The accommodation is furnished with a full kitchen, and I decided to make use of the kitchen during my stay. I headed to the nearby local supermarket, which was a two minute walk away, to pick up some ingredients for dinner and breakfast. It felt so nice to wind down and relax like I was at home after a day of traveling and exciting ninja activities.
Day 2: Iga pottery and a farmhouse stay
After breakfast, I headed out to meet the Tanimoto to begin my pottery studies. Iga pottery or Igayaki is pottery made with the local Iga clay and is a traditional craft of Iga with a history of around 400 years. The ceramics gained recognition during the early 17th century when Igayaki tea bowls, water jugs and flower vases were used in tea ceremonies. Characteristics of classical Igayaki include handles or “ears” on the water containers, spatula markings left when shaping the clay, and a glassy green or matt black glaze from the ash during the firing process. Modern Igayaki, however, are mostly everyday utensils like pots and bowls with glazes in mellow tones.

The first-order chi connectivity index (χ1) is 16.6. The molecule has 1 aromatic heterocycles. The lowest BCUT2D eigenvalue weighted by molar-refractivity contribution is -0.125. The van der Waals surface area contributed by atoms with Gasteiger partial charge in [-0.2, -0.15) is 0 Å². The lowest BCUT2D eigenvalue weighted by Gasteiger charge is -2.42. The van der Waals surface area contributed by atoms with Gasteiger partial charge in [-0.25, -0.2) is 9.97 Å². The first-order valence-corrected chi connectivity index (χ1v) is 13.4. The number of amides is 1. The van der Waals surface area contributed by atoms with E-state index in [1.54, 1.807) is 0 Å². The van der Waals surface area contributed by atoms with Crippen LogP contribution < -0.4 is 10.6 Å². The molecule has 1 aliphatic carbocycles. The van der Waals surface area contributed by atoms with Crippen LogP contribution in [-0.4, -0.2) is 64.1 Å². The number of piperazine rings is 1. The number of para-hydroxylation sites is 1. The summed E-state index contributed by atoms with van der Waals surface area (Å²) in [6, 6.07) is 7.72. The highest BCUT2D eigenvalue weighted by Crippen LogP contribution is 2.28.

Tanimoto Yuko is a ceramic artist with a background in textile art. Her striking and bold works command attention, and there is a sense of flow and movement akin to textile in her large works of art, which have been shown in numerous solo exhibitions across Japan since 1990. Yuko-san invited me into her atelier, which is beside my accommodation, and I got to see her workspace and the beautiful gallery.
Despite having seen some of Yuko-san’s works in Sakkoan where I stayed the night before, I was still blown away when I visited her atelier. I absolutely loved the time I had to speak with Yuko-san and hear more about her pottery style. If I had to sum up and describe Yuko-san’s style, I would say that it is like a dancer wearing long flowing robes and performing an interpretive dance. But, art is, of course, subjective, and everyone has their different interpretations.